January 5, 2012

more afraid of the chemo than the tumor?

The jury's still out on how fast to re-nourish a hospitalized anorexia patient: although each hospital has its own approach there is limited evidence on how fast, how much, and how. Personally, I think our job is to stop waiting until a patient is emaciated: if outpatient re-feeding isn't working then hospitalize for ANY lost nutrition. Still, I'm glad to see more attention to the medical issues here and some evidence being gathered: I have heard privately from several clinicians who do think the level of timidity of early re-feeding is based on urban legend and not facts - and in reality may be harming patients in the long-term.

Most alarming, and seen in the New York Times article about a small study on avoiding re-feeding syndrome, is the idea that the patient's desires and distress should be part of the calculation. Yes, eating disorder patients find it traumatic and undesirable to gain weight more quickly or at all -- that's the most prominent symptom of an eating disorder! Avoiding re-feeding syndrome is a VERY important medical issue but can not be obscured by the patient's cognitions and insight.

What if chemo patients were treated this way: their tumors were considered less of a danger than the chemo? Insulin shots and chemo and debriding wounds are all distressing and traumatic but our job is to comfort and support our loved ones through that and not to damage their health by avoiding appropriate medical care.

2 comments:

  1. It's been a while since I've commented (though I still read everyday) -- but I do have to comment on this.

    I think care does need to be taken around re-feeding emaciated patients. I can only offer anecdotal evidence, but at a BMI of 15 I was eating roughly 700 calories/day. I saw an outpatient dietician and slowly increased my calories to 1100 and then to 1300 over a period of 3 weeks. As I began to lose weight (around a BMI of 14.5) we jumped the calories quite quickly to 1600 and then 2000. Both myself and my dietican thought this would be fine because the rate of increase had been so slow.

    However, I was also being seen by a eating disorder psychiatrist during the time and he did some bloodwork after one appointment. He called my parents in a panic (I was at university during this time -- yes, I went away to university THAT sick) and told them (breaking confidentiality)that I needed an prescription for phosphate supplementation immediately as I had developed refeeding syndrome. My parent called the oral phosphate supplements into the university pharmacy.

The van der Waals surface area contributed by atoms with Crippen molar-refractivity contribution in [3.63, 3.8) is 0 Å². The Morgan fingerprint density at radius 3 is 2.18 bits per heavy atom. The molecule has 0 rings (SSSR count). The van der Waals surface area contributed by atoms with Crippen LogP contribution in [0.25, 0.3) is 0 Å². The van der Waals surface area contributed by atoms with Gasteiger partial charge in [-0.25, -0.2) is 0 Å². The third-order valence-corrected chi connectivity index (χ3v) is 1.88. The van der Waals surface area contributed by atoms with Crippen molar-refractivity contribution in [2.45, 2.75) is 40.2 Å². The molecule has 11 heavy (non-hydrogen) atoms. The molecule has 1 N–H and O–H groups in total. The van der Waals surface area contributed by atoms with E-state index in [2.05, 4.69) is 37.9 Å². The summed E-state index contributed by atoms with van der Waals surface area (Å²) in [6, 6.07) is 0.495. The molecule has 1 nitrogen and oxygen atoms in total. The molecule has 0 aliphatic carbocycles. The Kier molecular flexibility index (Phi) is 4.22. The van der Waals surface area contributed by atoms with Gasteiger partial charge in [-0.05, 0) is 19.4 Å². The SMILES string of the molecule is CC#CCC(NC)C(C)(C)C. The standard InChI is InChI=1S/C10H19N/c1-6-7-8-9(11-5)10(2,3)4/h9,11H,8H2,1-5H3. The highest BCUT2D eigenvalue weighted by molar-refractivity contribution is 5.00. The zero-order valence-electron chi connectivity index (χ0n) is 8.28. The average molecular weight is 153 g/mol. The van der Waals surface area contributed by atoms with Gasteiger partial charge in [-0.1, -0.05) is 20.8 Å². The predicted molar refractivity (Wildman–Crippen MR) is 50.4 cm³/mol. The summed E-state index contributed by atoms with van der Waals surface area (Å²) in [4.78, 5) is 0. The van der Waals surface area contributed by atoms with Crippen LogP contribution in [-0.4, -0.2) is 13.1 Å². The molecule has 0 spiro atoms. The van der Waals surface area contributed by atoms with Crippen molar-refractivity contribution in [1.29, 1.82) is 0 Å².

My point in telling this story is that even with slow increases in calories, I developed hypophosphatemia that could have quickly developed into something more severe. My BMI was low, but not as low as some individuals for whom re-feeding syndrome might be more common. Therefore, I don't know if we can make the simple assumption that "start low, go slow" is incorrect or overly cautious. Re-feeding syndrome is a risk for all patients with AN (though it is likely more common at lower weights). I think this needs to be assessed on an individual basis.

    In addition, I don't think we can simply disregard the fear of AN patients in terms of calorie increases. Certainly, adequate calories to prevent further weight loss is necessary. However, (especially with adult patients) it is possible that raising calories too quickly can be physically uncomfortable/psychologically distressing. Some psychological distress IS expected with re-feeding, but severe distress can lead to treatment drop-out or rapid weight cycling. . . If the patient is out of medical danger there is some question as to whether stressing the patient to the extent of self-harm, purging, bingeing or treatment drop-out is worth it. That is not to say give up on weight gain, but simply adequate calories to induce 1-2lb of weight gain/week might be a safer bet for adult patients. . .

    I have more thoughts, but this post is already too long.

    PS. I was treated by Dr. Debra Katzman as an adolescent :P

    A:)

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  2. Body building is doing more for me, as I may have said in other comments, than any amount of professional help I've had. I HAVE to eat well and often to put on muscle, and putting on muscle means a period of putting on fat. I am challenging myself to the extreme to allow myself the much needed body fat. I've just done two comps (my first) and placed last. I looked anorexic, as I was. My trainer is a very patient woman, and a realist. She says it bluntly and I appreciate it.

    Simply, if I want to stay anorexic, I will NEVER win a body building comp, and I am not to waste her time. It is that simple. I want to win (being a perfectionist) and I want to experience being 'normal'. I want to feel and experience more muscle. I love feeling so strong. I love challenging my beliefs about myself.

    It is hard yakka, to feel the stomach jelly belly and see my thighs wobble when I squat heavy weights. My natural inclination is to not eat, but then it ruins what I'm setting out to do. I have no choice but to face my anorexia full on while I opt to win a body building comp.

    Re-feeding after a comp was hideous. HIDEOUS. I'm glad I was never hsopitalised, for I would have resented the staff, my family, everyone. It was bad enough doing it alone! But I'm glad I did. Shows I have more in me than I imagine. Yes, I do agree that the psychological distress is horrid, and the physiological discomfort is enough to make me not want to eat again. But seeing my comp photos spurs me on. I want to have boulder shoulders and huge hamstrings. Re-feeding is the exilir to life; not survival, but LIFE.

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